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New at Point of Law

by Walter Olson on November 30, 2009

Stories you may be missing if you’re not following our sister site:

Two sisters were repeatedly raped and sexually abused by their older half-brother. This is, a federal jury decided, the fault of their pediatrician, Dr. Patricia Monroe, who failed to report the abuse–though there was no evidence she was aware of the scope of it. Monroe’s attorney “says that’s because the girl refused to speak to Monroe and because the incident wasn’t reportable to Child Protective Services.” The decision will be appealed. (Chris Knight, “Monroe to appeal $11M verdict”, Adirondack Daily Enterprise, Sep. 3).

A message has been sent: make defensive reports to Child Protective Services, and parents will all be worse off when CPS overreacts.

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February 18 roundup

by Walter Olson on February 18, 2009

  • Golfer’s ball bounces off yardage marker and hits him in eye, and he sues; not the Florida case we blogged last month, this one took place in New Hampshire [Manchester Union-Leader]
  • Who needs democracy, much easier just to let the Litigation Lobby run things: elected Illinois lawmakers keep enacting limits on med-mal awards, but trial-lawyer-friendly Illinois Supreme Court keeps striking them down, third round pending at the moment [Peoria Journal-Star, Alton Telegraph, Illinois Times, Reality Medicine (ISMS)]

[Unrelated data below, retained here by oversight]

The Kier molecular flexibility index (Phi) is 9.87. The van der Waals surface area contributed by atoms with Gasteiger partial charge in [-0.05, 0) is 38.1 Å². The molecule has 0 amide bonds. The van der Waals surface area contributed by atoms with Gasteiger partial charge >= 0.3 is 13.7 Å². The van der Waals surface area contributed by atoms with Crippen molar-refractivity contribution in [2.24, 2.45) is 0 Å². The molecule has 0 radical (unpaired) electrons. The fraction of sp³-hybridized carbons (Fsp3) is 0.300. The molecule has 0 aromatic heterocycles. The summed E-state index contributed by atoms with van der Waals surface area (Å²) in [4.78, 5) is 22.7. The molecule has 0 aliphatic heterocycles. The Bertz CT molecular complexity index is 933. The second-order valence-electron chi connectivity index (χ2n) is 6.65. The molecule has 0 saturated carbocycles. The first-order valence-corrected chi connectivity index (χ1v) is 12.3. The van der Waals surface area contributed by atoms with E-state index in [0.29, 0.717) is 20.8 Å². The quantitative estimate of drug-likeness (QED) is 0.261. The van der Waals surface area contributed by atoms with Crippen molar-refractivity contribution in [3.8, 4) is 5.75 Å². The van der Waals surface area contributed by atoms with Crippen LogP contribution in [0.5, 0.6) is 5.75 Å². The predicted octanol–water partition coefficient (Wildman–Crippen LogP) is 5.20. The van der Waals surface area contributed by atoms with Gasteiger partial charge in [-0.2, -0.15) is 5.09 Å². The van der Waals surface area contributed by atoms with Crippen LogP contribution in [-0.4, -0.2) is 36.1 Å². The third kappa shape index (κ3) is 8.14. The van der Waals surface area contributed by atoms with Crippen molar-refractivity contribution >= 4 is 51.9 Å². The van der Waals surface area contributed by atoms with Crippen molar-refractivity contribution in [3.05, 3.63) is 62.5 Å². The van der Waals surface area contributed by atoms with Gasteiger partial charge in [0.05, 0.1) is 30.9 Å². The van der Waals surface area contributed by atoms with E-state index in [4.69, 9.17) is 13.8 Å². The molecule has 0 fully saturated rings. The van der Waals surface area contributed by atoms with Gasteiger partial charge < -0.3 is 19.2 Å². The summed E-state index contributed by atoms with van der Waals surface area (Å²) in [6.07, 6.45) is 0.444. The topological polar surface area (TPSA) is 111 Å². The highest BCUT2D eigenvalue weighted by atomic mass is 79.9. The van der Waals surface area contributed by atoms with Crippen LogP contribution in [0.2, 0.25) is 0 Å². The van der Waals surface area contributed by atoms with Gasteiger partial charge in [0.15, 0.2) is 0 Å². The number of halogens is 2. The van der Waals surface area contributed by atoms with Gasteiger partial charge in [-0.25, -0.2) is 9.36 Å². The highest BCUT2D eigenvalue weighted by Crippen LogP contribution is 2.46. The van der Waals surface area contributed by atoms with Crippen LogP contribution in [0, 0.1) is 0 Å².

• “A sword-wielding, parent-killing psychopath can be such a help around the house.” [we have funny commenters]
  • Brooklyn lawyer Steven Rondos, charged with particularly horrendous looting of incapacitated clients’ estates [earlier], said to have served the New York State Bar Association “as vice president of its guardianship committee” [NYPost]
  • Updated annals of public employee tenure: Connecticut state lawyer who assumed bogus identity to write letter that got her boss fired drew a $1000 fine as well as a reprimand — and then got a raise [Jon Lender/Hartford Courant and more, earlier here and here]
  • Judge Bobby DeLaughter indicted and arraigned as new chapter of Dickie Scruggs judicial-corruption story gets under way in Mississippi; Tim Balducci and Steve Patterson, central figures in Scruggs I, each draw 2-year sentences [NMC/Folo and more, more, YallPolitics, more, earlier on Balducci, DeLaughter]
  • Disney “Tower of Terror” ride not therapeutic for all patrons: British woman sues saying she suffered heart attack and stroke after riding it several times [AP]
  • Convicted of torching his farm, Manitoba man sues his insurance company for not making good on policy [five years ago on Overlawyered]